Ibrox was too stunned to let out much of a complaint as the clock hit 76 and Dan Casey wheeled away in celebration at the back post yesterday.

Theo Bair had earned a corner on the latest of his marauding runs that Connor Goldson failed to confront and minutes onfrom James Tavernier’s penalty which built expectation, the visitors restored a lead they were well worth.

This wasn’t in the script for another sellout home crowd at Ibrox. They’d done, what was perceived, the most difficult part of the past fortnight’s fixture list by blowing away Hearts and showing character in abundance away at Kilmarnock. Equalling the anger was a bewilderment in Glasgow’s southside. It felt as though all the intensity in the tank had been used up come kick-off. Was this a failure under pressure? Or perhaps, more accurately, some complacency having overcome the perceived tougher tasks in days prior?

Rangers have, perhaps a few months later than expected, hit their wall under Clement. The Belgian has ridden the crest of a wave since arriving at Ibrox but tempered this moment would arrive. Few expected it to come here and few expected it to come like this, however.

A 2-1 defeat was Clement’s second since assuming control last October, the other coming at Parkhead, and a first at Ibrox.

“I didn’t expect to have this moment after five months in the building,” Clement reflected during his post-match press conference when asked by the Rangers Review about this moment of distinctive disappointment.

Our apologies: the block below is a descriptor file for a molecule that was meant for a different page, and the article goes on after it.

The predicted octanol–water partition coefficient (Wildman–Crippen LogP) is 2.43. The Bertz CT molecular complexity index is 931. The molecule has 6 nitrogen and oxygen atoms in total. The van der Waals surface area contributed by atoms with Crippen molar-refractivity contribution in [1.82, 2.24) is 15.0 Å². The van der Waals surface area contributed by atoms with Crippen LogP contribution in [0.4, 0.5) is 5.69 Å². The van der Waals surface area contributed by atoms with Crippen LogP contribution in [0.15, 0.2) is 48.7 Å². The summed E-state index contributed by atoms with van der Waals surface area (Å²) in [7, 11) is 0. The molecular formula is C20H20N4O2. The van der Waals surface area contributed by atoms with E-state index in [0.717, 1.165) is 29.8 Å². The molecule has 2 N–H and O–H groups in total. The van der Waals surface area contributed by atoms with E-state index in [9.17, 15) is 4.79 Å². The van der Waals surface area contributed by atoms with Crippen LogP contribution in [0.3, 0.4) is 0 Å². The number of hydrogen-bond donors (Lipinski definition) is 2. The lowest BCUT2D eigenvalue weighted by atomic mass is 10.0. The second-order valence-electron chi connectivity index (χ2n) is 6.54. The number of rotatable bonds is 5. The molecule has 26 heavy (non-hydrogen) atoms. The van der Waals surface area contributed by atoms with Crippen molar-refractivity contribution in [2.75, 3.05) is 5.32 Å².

“I thought it would be much earlier to have it. Now I’ll get to know my team even better. I know them really well already. But now I’m going to see who’s going to be the guys to stand up after a disappointment. I don’t doubt it too much. They are very disappointed and a lot of heads are down. I’m disappointed too not to get the three points.”

Truthfully this was a game in which Rangers' start set the tempo and informed the rest. Stuart Kettlewell’s men deserve real credit for the execution of a game plan that stopped a side who’ve been relentless in recent months. Breaking up the early stages and neglecting the hosts of any control or rhythm, their plan to target the left-hand side of the defence created a chance the excellent Bair would finish into the far bottom corner early on. John Souttar overcommitted and his mistake was quickly punished. 

No panic, so thought most in the ground. Wins like Wednesday were supposed to mark the end of Rangers’ ability to let down during this campaign. 

That’s why the defeat is difficult to place in the context of this campaign. Aside from an extra-time comeback win over Hearts early in Clement’s fixture, matches at Ibrox have been navigated with relative ease and comfort. 

Rangers had chances. Ironically their open play xG, the quality of chance fashioned, was well higher than last Saturday when five goals were put past Hearts. According to StatsBomb the Ibrox side scored one open play goal from 1.34xG last Saturday and no goals from 3.17G yesterday (disclosing the penalty).